Tobacco Info

From Tobacco Info No. 10 - August 2012
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Larger graphic health warnings hitting the shelves


By Geoffrey Lansdell

Canada’s new graphic warnings on cigarette and little cigar packs, which have been making their way into stores over the past few months, represent the most significant advance in tobacco control during the Harper administration’s seven-year run in office.

The new packaging law, announced by Health Minister Leona Aglukkaq on December 30, 2010, requires bilingual warnings on all cigarette and little cigar packs to cover 75 per cent (up from 50 per cent) of the front and back of packages.

Manufacturers had until March 31, 2012, to comply with the updated Tobacco Products Labelling Regulations. Retailers had until June 18, 2012, to sell any old stock. As of June 19, all packs must comply with the new guidelines.

Along with the increase in size, the graphic images have been updated after using the same set of warnings since 2000, when Canada introduced the world’s first full-colour graphic warnings. There is now a rotation of sixteen new warning labels. The images are more graphic than the original warnings, and they highlight a wide variety of smoking-related illnesses; including lung cancer; oral cancer; throat cancer; bladder cancer; cancer of the larynx; heart disease; stroke; emphysema; chronic obstructive pulmonary disease; blindness; and sudden infant death syndrome.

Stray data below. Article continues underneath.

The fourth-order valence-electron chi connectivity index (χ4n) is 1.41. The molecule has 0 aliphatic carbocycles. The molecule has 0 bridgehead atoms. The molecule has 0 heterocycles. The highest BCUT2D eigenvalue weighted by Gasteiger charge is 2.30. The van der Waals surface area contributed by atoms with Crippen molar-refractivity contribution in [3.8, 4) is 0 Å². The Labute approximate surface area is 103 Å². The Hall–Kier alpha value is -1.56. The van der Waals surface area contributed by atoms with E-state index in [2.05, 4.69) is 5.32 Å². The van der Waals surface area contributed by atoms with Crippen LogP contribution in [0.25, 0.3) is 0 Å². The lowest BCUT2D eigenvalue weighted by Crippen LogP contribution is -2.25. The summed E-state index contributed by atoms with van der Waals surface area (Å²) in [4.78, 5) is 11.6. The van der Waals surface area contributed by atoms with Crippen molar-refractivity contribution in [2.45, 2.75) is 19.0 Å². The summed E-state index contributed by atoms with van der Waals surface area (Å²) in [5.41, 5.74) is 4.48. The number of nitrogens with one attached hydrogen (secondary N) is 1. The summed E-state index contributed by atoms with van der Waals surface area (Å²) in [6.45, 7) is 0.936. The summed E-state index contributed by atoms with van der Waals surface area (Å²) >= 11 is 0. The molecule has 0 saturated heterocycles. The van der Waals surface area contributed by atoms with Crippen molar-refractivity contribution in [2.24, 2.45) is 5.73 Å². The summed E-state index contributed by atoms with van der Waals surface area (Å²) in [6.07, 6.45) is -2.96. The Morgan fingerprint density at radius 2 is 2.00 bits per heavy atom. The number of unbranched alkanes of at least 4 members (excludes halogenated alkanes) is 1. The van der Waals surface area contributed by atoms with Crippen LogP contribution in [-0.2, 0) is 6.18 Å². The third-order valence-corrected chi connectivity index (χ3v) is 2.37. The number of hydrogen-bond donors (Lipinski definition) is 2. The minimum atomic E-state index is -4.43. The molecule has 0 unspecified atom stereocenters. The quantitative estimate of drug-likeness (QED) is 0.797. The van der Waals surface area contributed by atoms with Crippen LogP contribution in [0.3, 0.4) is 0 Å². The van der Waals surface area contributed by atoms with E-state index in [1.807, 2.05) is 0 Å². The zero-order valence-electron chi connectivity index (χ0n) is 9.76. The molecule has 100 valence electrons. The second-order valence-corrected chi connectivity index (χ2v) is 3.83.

The new regulations also require manufacturers to include health information messages on the inside of packages, toxic emission statements on the sides of packages, and a national toll-free quitline number on the front and back of each pack that goes underneath the Home Depot-like slogan, “You can quit. We can help.”

A highlight of the new health warnings are two images of the late Barb Tarbox, who died at the age of 42 after bringing her battle with lung cancer to the national stage.

“Look at the power of the cigarette,” one of the warnings reads, “Remember this face and that smoking killed me.”

The words are those of Ms. Tarbox, who became an anti-smoking crusader in the last months of her life, touring the country and lecturing youth and young adults about the consequences of smoking an addictive product she couldn’t quit even after being diagnosed with lung cancer. The graphic images of Ms. Tarbox are those of an emaciated woman just days before her death.

In April, Imperial Tobacco Canada and JTI-Macdonald launched a constitutional challenge to the increase in size of the graphic warnings, asserting that the new size of the warnings violates the companies’ rights under the Canadian Charter of Rights and Freedoms.

In the meantime, companies and their intermediaries must meet all requirements of the Regulations.